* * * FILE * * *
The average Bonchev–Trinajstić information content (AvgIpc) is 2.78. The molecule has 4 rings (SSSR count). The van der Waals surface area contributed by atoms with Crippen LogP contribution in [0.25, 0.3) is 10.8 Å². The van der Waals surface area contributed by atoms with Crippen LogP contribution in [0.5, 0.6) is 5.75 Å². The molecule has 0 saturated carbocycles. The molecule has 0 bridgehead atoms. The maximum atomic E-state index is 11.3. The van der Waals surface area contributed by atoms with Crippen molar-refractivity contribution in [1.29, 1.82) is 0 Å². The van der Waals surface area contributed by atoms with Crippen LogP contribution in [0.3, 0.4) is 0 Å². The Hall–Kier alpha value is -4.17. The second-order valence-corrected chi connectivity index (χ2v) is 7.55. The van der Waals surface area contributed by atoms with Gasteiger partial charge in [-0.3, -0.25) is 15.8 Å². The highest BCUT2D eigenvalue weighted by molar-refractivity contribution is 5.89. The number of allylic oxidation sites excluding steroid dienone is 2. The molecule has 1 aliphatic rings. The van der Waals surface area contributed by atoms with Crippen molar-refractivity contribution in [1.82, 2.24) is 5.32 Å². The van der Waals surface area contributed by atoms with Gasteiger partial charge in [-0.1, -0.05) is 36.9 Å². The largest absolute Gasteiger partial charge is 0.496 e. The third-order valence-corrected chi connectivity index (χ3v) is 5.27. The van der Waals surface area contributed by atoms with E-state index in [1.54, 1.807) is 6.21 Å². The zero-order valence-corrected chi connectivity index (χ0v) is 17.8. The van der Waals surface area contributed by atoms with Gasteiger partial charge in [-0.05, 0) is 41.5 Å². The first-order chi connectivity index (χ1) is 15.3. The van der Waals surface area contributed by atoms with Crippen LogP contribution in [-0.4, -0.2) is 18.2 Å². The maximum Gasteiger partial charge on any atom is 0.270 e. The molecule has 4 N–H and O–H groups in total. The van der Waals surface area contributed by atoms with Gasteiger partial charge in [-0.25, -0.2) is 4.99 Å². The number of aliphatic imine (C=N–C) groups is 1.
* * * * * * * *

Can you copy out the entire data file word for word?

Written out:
The average Bonchev–Trinajstić information content (AvgIpc) is 2.78. The molecule has 4 rings (SSSR count). The van der Waals surface area contributed by atoms with Crippen LogP contribution in [0.25, 0.3) is 10.8 Å². The van der Waals surface area contributed by atoms with Crippen LogP contribution in [0.5, 0.6) is 5.75 Å². The molecule has 0 saturated carbocycles. The molecule has 0 bridgehead atoms. The maximum atomic E-state index is 11.3. The van der Waals surface area contributed by atoms with Crippen molar-refractivity contribution in [1.29, 1.82) is 0 Å². The van der Waals surface area contributed by atoms with Crippen LogP contribution in [0.3, 0.4) is 0 Å². The Hall–Kier alpha value is -4.17. The second-order valence-corrected chi connectivity index (χ2v) is 7.55. The van der Waals surface area contributed by atoms with Gasteiger partial charge in [-0.3, -0.25) is 15.8 Å². The highest BCUT2D eigenvalue weighted by molar-refractivity contribution is 5.89. The number of allylic oxidation sites excluding steroid dienone is 2. The molecule has 1 aliphatic rings. The van der Waals surface area contributed by atoms with Crippen molar-refractivity contribution in [1.82, 2.24) is 5.32 Å². The van der Waals surface area contributed by atoms with Gasteiger partial charge in [-0.1, -0.05) is 36.9 Å². The largest absolute Gasteiger partial charge is 0.496 e. The third-order valence-corrected chi connectivity index (χ3v) is 5.27. The van der Waals surface area contributed by atoms with E-state index in [1.54, 1.807) is 6.21 Å². The zero-order valence-corrected chi connectivity index (χ0v) is 17.8. The van der Waals surface area contributed by atoms with Gasteiger partial charge in [-0.05, 0) is 41.5 Å². The first-order chi connectivity index (χ1) is 15.3. The van der Waals surface area contributed by atoms with Crippen LogP contribution in [-0.4, -0.2) is 18.2 Å². The maximum Gasteiger partial charge on any atom is 0.270 e. The molecule has 4 N–H and O–H groups in total. The van der Waals surface area contributed by atoms with Gasteiger partial charge in [-0.25, -0.2) is 4.99 Å². The number of aliphatic imine (C=N–C) groups is 1.